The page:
Is your incident response plan a living document or a dead letter?

Checkbox approach leaving enterprises unprepared, Verizon finds

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An analysis drawing on three years’ worth of data gathered by Verizon has revealed that while many enterprises assert they have cyber security incident response plans in place, in many cases those IR plans are poorly constructed and rarely, if at all, updated or tested.

The Incident Preparedness and Response Report prepared by the Investigative Response Team of the Verizon Threat Research Advisory Center (VTRAC) and released earlier this year is based on assessments of incident response plans and recommendations emerging from data breach simulation exercises the company has run with its customers.

While 79 per cent of organisations assessed by Verizon over the period 2016-2018 had an incident response plan in place, fewer than half (48 per cent) had what VTRAC considered a “logically constructed, efficient” plan.

“If you look from a 40,000 foot view perspective, from a ‘checking the box’ perspective, you will see that organisations do have an IR plan,” VTRAC managing principal Ashish Thapar told Computerworld.

However, closer scrutiny frequently reveals significant flaws, including IR plans that don’t cite external and internal cyber security and incident response governance and standards, he said.

“Thirty eight per cent stated that they had no legal or regulatory requirements,” he said. Forty one per cent of the organisations “partially” cited applicable regulatory requirements in the IR plan. “So that's impossible, right?” Thapar said. “Especially in today's world, where there are local or regional requirements, not only from a legal standpoint but also from a regulatory standpoint.”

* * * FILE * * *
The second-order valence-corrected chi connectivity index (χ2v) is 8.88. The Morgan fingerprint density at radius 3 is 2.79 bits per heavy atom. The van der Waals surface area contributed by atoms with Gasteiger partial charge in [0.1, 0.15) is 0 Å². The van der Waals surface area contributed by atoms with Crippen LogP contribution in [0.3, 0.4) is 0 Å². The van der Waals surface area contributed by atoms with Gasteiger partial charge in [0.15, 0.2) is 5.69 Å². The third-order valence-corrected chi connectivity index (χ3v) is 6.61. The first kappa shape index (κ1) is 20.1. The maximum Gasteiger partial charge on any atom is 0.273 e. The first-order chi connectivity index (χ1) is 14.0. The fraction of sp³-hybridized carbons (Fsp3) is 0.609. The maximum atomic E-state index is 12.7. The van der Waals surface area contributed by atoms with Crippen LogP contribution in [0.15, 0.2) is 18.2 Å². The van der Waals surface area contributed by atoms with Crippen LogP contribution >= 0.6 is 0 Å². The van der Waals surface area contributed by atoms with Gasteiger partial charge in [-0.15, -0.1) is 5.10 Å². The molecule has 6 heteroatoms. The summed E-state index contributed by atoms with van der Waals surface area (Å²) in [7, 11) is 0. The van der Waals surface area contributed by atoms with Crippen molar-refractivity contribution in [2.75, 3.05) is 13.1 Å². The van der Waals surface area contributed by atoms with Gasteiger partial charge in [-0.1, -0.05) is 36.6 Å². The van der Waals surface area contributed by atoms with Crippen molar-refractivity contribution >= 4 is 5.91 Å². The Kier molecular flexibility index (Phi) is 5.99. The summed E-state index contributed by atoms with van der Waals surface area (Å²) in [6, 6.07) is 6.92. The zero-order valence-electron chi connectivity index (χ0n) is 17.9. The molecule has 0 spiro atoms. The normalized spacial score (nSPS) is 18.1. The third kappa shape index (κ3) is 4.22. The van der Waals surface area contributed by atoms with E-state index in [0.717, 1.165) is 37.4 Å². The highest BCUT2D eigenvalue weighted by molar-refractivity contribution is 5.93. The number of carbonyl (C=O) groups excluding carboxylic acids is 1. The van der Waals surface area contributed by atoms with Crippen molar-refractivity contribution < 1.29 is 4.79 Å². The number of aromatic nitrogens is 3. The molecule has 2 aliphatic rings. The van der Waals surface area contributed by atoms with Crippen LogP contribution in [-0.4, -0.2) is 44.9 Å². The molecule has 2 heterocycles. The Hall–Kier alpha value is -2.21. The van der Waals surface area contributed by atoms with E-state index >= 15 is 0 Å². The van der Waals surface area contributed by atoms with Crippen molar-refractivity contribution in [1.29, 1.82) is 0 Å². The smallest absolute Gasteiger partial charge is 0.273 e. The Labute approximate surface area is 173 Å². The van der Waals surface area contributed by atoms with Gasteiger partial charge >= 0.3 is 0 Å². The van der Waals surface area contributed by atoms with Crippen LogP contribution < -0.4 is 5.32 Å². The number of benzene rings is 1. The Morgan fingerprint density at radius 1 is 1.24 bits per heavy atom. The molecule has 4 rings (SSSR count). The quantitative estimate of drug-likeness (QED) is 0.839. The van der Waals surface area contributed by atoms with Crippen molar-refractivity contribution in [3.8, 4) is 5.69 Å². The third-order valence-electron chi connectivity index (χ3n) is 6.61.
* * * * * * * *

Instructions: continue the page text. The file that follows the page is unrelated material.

Beyond domestic rules, some regimes, such as the EU’s GDPR, have global implications, he said.

“Having organisations not cover those important elements in their IR plan actually impedes their ability to understand what they really need to be prepared for, and what could be the impact if they are not prepared,” Thapar said.

In addition, only 40 per cent of the plans assessed by VTRAC “specified periodical reviewing, testing, and updating IR Plans,” the report stated.

“When we start going through the deeper layers, we start peeling off one layer at a time, we see that, actually, only 40 per cent of the organisations explicitly specified that it was it was to be periodically reviewed, tested, and updated,” Thapar said.

“They don't realise that this has to be a living document,” he said.

“Sometimes compliance requirements or regulatory requirements state that you have to have this kind of a document,” he added. “So organisations create such a document — and of course, there are templates available — but what they don't realise is that this document is just a guideline document. You have to have a very solid process, practice, understanding and maturity in an organisation to really ‘live’ this document on a daily basis.”

“It shouldn't happen that an auditor comes in and you show them an IR plan, and when you go back to your stakeholders and ask them ‘who will do this’ everybody starts pointing fingers at each other,” he said.

“That's where the confusion starts,” Thapar added. “And we have seen this. When we do investigations, I can tell you we have seen very, very, bad situations with companies.”

Sometimes organisations, particularly larger ones, can be hampered by the opposite problem of getting bogged down in bureaucracy.

“I think there is a fine balance that organisations need to achieve,” Thapar said. “And that can only come with testing. That's very, very important -- testing it every year, maybe twice a year or once in a quarter. It depends. The more you test it, the more you refine it to the specifics of your organisation.”

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